Like most of our other investments, we invested in Lulu based on the strength, ambition and vision of its founder, Alexandra Chong, who is an absolute tour de force. Her original vision was to create a platform and “safe and private place online for women” to connect and interact with one another — whether it be about relationships, finances, education, work or any other topics.
The key conclusion after its initial launch was that nearly all of the content and interactions focused exclusively on dating and guys. So as a consequence and like any genius founder, Alexandra seized on that user feedback and whittled the proposition down to offer the best user experience to address that demand — and that’s led to the massively popular app we have today.
Now used by ​one​ out of every ​four​ college women in the US, Lulu is on its way to becoming a platform for providing content, transactions and services around a broad-range of topics, products and subject areas — coming full circle back to delivering on Alexandra’s vision which I’ll be excited to see.

Q: You’ve said that you’d rather not invest in “jerks.” How do you determine jerkiness?

It’s true and therefore dangerous that “jerk” is largely subjective. However, my partners and I are all at points in our lives where we’ve the luxury to decide that life’s just too short to work with people who we find objectionable, offensive or even plainly rude. We want to work with people with whom we enjoy spending time.

To discern this, we’ll employ techniques that anyone uses when they’re trying to interview/recruit candidates to hire. We’ll ask questions to probe and try to get a reaction about professional and situational matters. We’re also paying attention to how founders behave even when we’re not in the room or out of earshot. So if they’re rude or dismissive of other people (no matter who they are), that’s pretty much a non-starter.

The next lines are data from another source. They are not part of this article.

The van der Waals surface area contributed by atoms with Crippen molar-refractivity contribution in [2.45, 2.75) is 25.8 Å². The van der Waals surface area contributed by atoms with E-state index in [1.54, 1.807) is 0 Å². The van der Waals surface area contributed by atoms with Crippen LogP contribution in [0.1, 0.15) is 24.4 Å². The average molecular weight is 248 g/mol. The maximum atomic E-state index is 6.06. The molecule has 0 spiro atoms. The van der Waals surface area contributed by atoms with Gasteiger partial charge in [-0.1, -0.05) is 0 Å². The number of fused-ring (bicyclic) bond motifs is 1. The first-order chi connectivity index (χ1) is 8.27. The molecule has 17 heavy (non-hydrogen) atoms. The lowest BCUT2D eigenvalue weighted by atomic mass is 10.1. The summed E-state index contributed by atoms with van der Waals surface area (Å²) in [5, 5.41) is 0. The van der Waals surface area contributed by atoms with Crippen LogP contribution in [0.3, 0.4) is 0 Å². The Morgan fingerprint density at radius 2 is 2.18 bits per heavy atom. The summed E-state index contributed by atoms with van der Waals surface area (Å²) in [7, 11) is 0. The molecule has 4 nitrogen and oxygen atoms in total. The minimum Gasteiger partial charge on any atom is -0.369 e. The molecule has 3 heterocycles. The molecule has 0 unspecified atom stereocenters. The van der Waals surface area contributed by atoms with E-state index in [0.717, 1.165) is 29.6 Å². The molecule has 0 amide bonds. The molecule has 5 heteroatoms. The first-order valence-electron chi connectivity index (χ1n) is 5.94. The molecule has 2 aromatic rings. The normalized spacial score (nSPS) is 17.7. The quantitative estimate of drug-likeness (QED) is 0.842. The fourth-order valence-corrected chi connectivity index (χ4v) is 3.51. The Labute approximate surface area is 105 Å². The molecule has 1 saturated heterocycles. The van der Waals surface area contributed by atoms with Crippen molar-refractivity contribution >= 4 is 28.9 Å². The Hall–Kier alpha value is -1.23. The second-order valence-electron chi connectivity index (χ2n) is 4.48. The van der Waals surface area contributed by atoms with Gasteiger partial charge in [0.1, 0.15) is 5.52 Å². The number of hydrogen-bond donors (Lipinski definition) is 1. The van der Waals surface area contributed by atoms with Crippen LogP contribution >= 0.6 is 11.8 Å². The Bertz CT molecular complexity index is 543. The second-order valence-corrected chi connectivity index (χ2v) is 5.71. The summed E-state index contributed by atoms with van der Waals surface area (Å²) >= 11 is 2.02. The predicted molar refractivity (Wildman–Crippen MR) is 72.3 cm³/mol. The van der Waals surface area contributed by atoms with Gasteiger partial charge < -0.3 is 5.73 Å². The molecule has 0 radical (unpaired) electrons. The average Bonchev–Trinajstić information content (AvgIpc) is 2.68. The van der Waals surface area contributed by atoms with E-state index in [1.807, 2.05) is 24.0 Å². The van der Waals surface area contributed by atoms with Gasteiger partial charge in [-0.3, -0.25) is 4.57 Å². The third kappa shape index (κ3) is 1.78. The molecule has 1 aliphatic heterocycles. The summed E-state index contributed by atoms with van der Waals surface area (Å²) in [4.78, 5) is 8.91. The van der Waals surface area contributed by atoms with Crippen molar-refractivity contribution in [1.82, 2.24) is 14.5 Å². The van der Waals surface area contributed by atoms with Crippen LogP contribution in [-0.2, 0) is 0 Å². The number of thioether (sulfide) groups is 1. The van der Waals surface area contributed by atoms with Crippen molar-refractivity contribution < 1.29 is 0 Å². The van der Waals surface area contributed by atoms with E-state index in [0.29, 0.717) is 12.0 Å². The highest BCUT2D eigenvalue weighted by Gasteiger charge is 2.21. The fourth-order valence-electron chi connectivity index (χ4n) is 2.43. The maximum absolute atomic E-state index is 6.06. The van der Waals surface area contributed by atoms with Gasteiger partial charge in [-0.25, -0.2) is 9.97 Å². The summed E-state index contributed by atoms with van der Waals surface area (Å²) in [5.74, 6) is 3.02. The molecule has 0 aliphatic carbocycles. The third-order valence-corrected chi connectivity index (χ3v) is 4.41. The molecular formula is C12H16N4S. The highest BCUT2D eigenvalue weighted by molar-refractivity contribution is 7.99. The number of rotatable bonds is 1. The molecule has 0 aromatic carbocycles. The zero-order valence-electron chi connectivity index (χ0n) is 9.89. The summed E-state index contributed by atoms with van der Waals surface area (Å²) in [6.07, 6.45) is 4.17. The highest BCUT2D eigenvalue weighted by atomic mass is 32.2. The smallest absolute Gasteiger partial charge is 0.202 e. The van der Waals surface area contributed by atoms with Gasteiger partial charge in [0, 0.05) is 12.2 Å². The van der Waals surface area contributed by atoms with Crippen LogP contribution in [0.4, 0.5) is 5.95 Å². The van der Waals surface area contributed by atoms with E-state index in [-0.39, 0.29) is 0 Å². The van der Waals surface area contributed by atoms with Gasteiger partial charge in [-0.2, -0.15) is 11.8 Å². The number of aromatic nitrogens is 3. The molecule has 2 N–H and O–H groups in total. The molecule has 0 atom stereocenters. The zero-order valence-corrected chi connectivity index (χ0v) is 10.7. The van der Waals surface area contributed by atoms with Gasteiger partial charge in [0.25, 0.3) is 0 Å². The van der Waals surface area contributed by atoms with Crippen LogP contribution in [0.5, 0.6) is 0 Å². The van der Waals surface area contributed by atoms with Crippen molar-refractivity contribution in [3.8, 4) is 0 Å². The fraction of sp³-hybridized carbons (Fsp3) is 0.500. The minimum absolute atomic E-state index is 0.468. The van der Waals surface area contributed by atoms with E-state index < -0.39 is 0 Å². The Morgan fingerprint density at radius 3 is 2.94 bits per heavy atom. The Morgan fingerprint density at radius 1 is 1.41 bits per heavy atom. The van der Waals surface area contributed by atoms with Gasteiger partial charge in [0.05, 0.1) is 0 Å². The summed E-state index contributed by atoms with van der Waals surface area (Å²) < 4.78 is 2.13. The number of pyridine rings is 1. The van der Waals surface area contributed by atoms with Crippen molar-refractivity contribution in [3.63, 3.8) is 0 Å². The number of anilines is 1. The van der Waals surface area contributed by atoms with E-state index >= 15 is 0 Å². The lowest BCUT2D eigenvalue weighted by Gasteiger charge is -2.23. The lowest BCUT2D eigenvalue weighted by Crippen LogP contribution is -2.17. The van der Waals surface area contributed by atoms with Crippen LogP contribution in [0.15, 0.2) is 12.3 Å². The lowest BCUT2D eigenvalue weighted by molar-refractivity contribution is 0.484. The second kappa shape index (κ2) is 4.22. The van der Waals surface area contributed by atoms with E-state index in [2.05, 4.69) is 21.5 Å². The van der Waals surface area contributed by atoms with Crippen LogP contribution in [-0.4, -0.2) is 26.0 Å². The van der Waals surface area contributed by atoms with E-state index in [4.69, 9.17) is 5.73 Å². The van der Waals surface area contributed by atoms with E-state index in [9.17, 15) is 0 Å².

Q: But don’t some jerks build successful companies?

There is indeed a theory that jerks or assholes make the most successful founders/CEOs. It might be idealistic and naive of me, but I’d like to think that as successful as those types of individuals have been, perhaps they could have been even more successful had they not been jerks.

I very simplistically believe that one can be more successful at hiring and attracting great team members, partners and customers if they’re not off-putting, offensive or objectionable. Those small successes in theory contribute to building a more valuable business.

Q: As an investor, which industries currently excite you the most?

At the moment, I’m really excited about three specific sectors: fintech [companies that build technology for financial firms], cyber/infosecurity and healthtech/medtech. Conveniently, I also genuinely believe that startups in London/UK have an advantage in these specific sectors.

London has always been one of the financial capitals of the world. Similarly, the UK has a long-standing heritage and deep expertise in cyber/infosecurity and intelligence with GCHQ and other intelligence agencies and strong universities, and finally for all its good and bad aspects, the UK also has the NHS [National Health Service] as a centralized “platform” to leverage or make more efficient.

Q: Are you making a special effort to fund women entrepreneurs?

I actively seek out strong entrepreneurs — regardless of gender or demographic. For obvious reasons, I take a great interest in women entrepreneurs in particular. Therefore I try to make myself available to anyone who is interested in connecting, getting feedback — or pitching. Over the years I’ve seen more women entrepreneurs emerging and I look forward to this trend continuing.

Donna Fenn has been writing about entrepreneurship for more than thirty years. She is the author of two books: Alpha Dogs: How Your Small Business Can Become a Leader of the Pack; and Upstarts: How GenY Entrepreneurs are Rocking the World of Business, and a contributing editor at Inc. Magazine.